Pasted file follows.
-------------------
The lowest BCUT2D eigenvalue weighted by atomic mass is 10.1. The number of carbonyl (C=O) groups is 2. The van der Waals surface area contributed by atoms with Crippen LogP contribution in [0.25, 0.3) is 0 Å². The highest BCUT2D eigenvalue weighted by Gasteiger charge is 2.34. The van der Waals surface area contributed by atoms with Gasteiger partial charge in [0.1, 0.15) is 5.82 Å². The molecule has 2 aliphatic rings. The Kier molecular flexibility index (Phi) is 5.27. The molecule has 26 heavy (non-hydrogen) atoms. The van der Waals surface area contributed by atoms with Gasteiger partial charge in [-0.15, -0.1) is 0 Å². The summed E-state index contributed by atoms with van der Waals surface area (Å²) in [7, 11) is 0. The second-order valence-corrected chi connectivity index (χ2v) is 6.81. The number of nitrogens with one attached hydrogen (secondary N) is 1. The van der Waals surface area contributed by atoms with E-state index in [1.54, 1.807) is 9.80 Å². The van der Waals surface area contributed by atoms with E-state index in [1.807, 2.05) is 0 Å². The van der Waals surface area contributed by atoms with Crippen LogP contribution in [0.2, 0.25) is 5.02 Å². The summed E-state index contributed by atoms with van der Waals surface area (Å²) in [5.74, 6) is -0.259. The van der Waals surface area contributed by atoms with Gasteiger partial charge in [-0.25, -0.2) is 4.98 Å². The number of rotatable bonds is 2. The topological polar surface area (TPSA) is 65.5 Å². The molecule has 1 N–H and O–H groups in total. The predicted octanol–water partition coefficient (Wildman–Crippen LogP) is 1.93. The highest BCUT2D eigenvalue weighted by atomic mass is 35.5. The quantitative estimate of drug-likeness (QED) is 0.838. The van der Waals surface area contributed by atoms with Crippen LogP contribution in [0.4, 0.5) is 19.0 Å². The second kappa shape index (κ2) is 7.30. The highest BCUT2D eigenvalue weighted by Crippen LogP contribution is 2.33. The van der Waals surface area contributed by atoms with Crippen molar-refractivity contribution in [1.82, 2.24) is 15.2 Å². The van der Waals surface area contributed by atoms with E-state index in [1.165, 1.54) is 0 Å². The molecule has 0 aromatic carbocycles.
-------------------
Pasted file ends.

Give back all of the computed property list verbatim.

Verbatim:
The lowest BCUT2D eigenvalue weighted by atomic mass is 10.1. The number of carbonyl (C=O) groups is 2. The van der Waals surface area contributed by atoms with Crippen LogP contribution in [0.25, 0.3) is 0 Å². The highest BCUT2D eigenvalue weighted by Gasteiger charge is 2.34. The van der Waals surface area contributed by atoms with Gasteiger partial charge in [0.1, 0.15) is 5.82 Å². The molecule has 2 aliphatic rings. The Kier molecular flexibility index (Phi) is 5.27. The molecule has 26 heavy (non-hydrogen) atoms. The van der Waals surface area contributed by atoms with Gasteiger partial charge in [-0.15, -0.1) is 0 Å². The summed E-state index contributed by atoms with van der Waals surface area (Å²) in [7, 11) is 0. The second-order valence-corrected chi connectivity index (χ2v) is 6.81. The number of nitrogens with one attached hydrogen (secondary N) is 1. The van der Waals surface area contributed by atoms with E-state index in [1.54, 1.807) is 9.80 Å². The van der Waals surface area contributed by atoms with E-state index in [1.807, 2.05) is 0 Å². The van der Waals surface area contributed by atoms with Crippen LogP contribution in [0.2, 0.25) is 5.02 Å². The summed E-state index contributed by atoms with van der Waals surface area (Å²) in [5.74, 6) is -0.259. The van der Waals surface area contributed by atoms with Gasteiger partial charge in [-0.25, -0.2) is 4.98 Å². The number of rotatable bonds is 2. The topological polar surface area (TPSA) is 65.5 Å². The molecule has 1 N–H and O–H groups in total. The predicted octanol–water partition coefficient (Wildman–Crippen LogP) is 1.93. The highest BCUT2D eigenvalue weighted by atomic mass is 35.5. The quantitative estimate of drug-likeness (QED) is 0.838. The van der Waals surface area contributed by atoms with Crippen LogP contribution in [0.4, 0.5) is 19.0 Å². The second kappa shape index (κ2) is 7.30. The highest BCUT2D eigenvalue weighted by Crippen LogP contribution is 2.33. The van der Waals surface area contributed by atoms with Crippen molar-refractivity contribution in [1.82, 2.24) is 15.2 Å². The van der Waals surface area contributed by atoms with E-state index in [1.165, 1.54) is 0 Å². The molecule has 0 aromatic carbocycles.